2018-07-05 / Columnists

Babylon News & Muse

On Sunday, July 1, a large crowd gathered at Argyle Park to celebrate the dedication of our new “Bayman” statue. The attendees also had the opportunity to meet well-known sculptor Jose Ismael Fernandez who created The Bayman and previously created Babylon’s sculpture of Robert Moses, which stands on the west lawn of Babylon Village Hall. “The Bayman” has now been installed on the east side of the Carll River, just south of West Main Street.

Fernandez is a classically influenced sculptor based in Los Angeles, California. His work can be seen as monuments at locations all around the country.

The Babylon Beautification Society spearheaded the project and hired sculptor Fernandez to create a 7-foot statue of one of the baymen to stand at the east side of the Carll’s River Basin. He worked with sketches done by local artist, Kathy Herzy. Mrs. Herzy had her son, Christopher, model for the statue. Like so many area residents, Christopher and his father, Gil Herzy, clammed for many years themselves.


In photo, artist Jose Ismael Fernandez is shown, center, with Babylon Village Trustee Mary Adams and Mayor Ralph Scordino at the unveiling ceremony. In photo, artist Jose Ismael Fernandez is shown, center, with Babylon Village Trustee Mary Adams and Mayor Ralph Scordino at the unveiling ceremony. Numerous other groups, notably Save the Great South Bay, assisted in the fundraising and all aspects of the project. Of course, one cannot forget the numbers of local citizens who generously contributed time and donations to make “The Bayman” a reality. You can see the names of many of the donors inscribed on bricks surrounding the sculpture. I think that special thanks should go to Dr. Chris Proto, Wayne Horsley, and Scott Lockwood for all of their work on the project. If I have forgotten any group or individual, I apologize.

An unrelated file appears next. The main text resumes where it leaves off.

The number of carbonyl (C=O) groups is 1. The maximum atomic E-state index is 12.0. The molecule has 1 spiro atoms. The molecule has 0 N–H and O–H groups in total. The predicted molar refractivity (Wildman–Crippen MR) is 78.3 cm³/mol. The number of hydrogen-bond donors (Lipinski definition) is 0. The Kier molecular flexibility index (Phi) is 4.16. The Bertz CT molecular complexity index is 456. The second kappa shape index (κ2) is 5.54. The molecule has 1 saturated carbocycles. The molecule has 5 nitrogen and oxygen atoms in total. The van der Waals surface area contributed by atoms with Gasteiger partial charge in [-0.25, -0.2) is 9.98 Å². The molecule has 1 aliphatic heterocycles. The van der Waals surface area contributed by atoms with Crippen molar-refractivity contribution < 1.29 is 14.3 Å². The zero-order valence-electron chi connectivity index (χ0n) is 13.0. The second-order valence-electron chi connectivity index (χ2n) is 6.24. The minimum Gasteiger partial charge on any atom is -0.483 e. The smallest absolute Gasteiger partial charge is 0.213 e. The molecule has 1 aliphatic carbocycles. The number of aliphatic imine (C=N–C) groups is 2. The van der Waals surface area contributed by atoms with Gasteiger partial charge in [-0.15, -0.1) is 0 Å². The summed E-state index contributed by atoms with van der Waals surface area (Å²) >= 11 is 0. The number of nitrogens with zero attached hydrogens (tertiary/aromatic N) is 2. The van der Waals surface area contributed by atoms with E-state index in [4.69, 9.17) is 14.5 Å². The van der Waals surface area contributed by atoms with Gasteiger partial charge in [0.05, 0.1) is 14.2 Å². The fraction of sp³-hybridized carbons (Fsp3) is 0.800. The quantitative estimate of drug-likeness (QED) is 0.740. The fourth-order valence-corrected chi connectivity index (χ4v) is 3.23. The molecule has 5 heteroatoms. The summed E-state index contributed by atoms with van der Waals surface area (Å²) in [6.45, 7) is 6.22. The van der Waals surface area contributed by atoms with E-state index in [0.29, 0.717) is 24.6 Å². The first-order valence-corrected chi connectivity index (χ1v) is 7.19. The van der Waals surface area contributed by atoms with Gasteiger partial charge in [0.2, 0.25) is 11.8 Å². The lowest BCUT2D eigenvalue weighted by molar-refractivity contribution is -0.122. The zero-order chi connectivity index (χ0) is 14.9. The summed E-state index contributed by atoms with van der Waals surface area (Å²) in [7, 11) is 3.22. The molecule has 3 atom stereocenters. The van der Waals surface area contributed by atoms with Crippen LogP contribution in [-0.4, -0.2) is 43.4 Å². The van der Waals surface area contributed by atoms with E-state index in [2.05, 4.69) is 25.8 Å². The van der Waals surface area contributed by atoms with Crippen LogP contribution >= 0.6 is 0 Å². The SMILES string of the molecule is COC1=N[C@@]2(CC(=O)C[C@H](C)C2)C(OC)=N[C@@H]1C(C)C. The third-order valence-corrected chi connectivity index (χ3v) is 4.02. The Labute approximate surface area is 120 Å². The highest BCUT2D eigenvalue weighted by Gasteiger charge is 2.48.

•I hope that you all enjoyed a safe and happy 4th of July. Stay as cool as you can during this heat and humidity and be sure to take care of any pets as well. They are affected by the heat and humidity as we are but can’t tell us when they are uncomfortable.

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